It’s also a good idea during the testing phase to run A/B testing campaigns. This is where you will run two (quite different) campaigns that will target different audiences and different keywords, and have a different tone of voice and messaging, to better understand which campaign works best for your business. 

Number Four: Optimise Your Campaigns Always!

Even if you run automated campaigns, you should ALWAYS monitor the progress of your campaigns. You need to do this to make sure that you're not wasting away money on campaigns that are not converting or reaching your KPIs.

By monitoring your campaigns, you know when tweaks need to be made. Whether this is to your audience targeting, your keywords or match types, your CPC setting, your campaign type etc. From this, you can learn whether a specific campaign type (Shopping or Search, brand awareness or conversion campaigns) works best for your brand. 

Gathering data and understanding where your brand stands in the Google Ads auction will allow you to make informed decisions about your campaigns. 

Just remember that every campaign and audience is different - there is no “one size fits all” approach to Google Ads. Here is some advice on the types of optimisation that you can do to ensure the success of your campaign:

  • Managing your negative keywords are vital to your success on Google Ads. This will help your campaigns by making sure that you are not wasting your budget on irrelevant clicks, allowing for the budget to be properly allocated to the right audience and target search terms. By eliminating keywords that you do not want to appear for, your ads will perform better with a higher chance of converting, increasing your campaigns ROI. Remember, you must choose your negative keywords carefully. Adding too many will lower your ad reach on Google Ads. Plus, you need to make sure that the keyword does not relate to your products or services at all (you don’t want to accidentally block yourself from your target audience now, do you?).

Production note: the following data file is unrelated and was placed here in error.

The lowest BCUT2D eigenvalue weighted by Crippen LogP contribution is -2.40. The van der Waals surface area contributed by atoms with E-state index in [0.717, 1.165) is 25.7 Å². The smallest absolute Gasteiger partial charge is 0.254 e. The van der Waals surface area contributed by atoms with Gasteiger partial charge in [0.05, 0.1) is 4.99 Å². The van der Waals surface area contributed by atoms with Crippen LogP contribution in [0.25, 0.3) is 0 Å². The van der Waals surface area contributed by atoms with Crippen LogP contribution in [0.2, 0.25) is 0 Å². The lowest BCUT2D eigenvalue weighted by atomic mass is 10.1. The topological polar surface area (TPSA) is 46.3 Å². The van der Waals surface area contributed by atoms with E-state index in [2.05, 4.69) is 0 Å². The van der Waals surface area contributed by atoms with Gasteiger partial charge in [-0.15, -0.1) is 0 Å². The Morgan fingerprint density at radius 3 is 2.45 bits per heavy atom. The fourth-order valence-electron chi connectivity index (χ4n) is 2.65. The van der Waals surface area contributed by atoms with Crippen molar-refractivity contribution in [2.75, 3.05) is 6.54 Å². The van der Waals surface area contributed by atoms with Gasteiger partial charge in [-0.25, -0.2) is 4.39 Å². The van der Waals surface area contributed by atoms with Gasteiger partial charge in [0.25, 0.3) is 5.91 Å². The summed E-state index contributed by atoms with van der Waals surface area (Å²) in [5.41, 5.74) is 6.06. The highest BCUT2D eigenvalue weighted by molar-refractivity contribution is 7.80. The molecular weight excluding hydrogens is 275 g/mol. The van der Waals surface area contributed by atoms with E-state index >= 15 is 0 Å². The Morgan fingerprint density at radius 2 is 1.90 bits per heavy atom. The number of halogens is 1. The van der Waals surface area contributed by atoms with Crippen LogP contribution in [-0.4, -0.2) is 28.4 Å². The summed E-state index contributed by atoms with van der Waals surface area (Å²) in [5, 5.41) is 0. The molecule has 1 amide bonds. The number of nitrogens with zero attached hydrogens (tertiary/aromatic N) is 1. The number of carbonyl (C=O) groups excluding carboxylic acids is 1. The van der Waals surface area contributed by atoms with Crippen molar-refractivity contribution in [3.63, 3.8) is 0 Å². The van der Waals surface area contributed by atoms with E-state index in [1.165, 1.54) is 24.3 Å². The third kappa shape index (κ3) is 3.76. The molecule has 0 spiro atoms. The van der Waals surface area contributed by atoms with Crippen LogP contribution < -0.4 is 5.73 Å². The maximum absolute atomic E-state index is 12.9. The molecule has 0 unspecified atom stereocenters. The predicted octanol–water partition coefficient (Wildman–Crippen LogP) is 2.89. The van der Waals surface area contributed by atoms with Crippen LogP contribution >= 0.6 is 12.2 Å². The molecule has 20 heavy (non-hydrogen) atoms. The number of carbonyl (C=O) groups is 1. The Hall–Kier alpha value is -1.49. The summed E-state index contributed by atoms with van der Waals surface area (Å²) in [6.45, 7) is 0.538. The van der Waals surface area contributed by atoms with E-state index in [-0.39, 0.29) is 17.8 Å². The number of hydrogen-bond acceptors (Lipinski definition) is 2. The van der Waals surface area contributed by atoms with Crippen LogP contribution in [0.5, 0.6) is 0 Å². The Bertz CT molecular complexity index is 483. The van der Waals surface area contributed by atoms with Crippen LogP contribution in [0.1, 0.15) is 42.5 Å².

• If you are generating a lot of clicks on your campaigns, but the conversion rate is low, then you will want to check the URL/page that you are sending your audiences to. It may be that the page ranks poorly for user experience on desktop and/or mobile devices. You can use Google’s Mobile-Friendly Test tool or PageSpeed Insights tool to gain feedback on your onsite page performance. 
  • A great way to target specific audiences is through long-tail keywords. These are keywords that are longer in length than generic keywords and most commonly generate lower traffic. Even though they generate lower traffic, they can help lower CPC (cost per click) and increase your ROI and conversion rate. Overall, a happier and better performing ad campaign!
  • Pay attention to your Google Ad campaigns quality scores. This can determine the strength and performance of your ads. If you have a good quality score, Google will likely show your ad higher and more often, meaning that you generate more impressions, clicks and conversions. If you are finding that you have an average or poor quality score, then you may want to review your ad copy, the keywords you are targeting and the amount you are bidding for each keyword. Our advice, read over your ad copy to check you are including relevant information and the target keywords. Make sure that the copy makes sense and is intriguing to the audience. If it appears spammy and too many keywords are stuffed into the content, then it will be off-putting. You need to make sure that your biggest benefits are included e.g. 20% first order, free delivery etc. Also, if the keywords you are targeting have too low of a search volume, then you may want to target a different keyword - this may involve you having to increase your daily budget and allocate more spend towards high CPC keywords. 

Successfully Drive Traffic and Sales to your website with Google Ads

Although we didn’t cover everything in this blog, we hope that you have a better understanding on how to strategically plan your campaigns to target the right audience and keywords, as well as how to create campaigns that pack a punch over time!

If you are reading this and thinking “I’m so confused as to how Google Ads works” - don’t worry. It’s something that can take a lot of practice and training to perfect. Luckily, you don’t have to do it alone. Our team at Reward are training, with years of experience, in curating and maintaining a variety of paid advertising campaigns, including paid social media campaigns

If you would like help with generating new leads and increasing traffic to your Shopify website, then contact Reward today for a consultation with the team!

Reward growing store conversions with paid ads.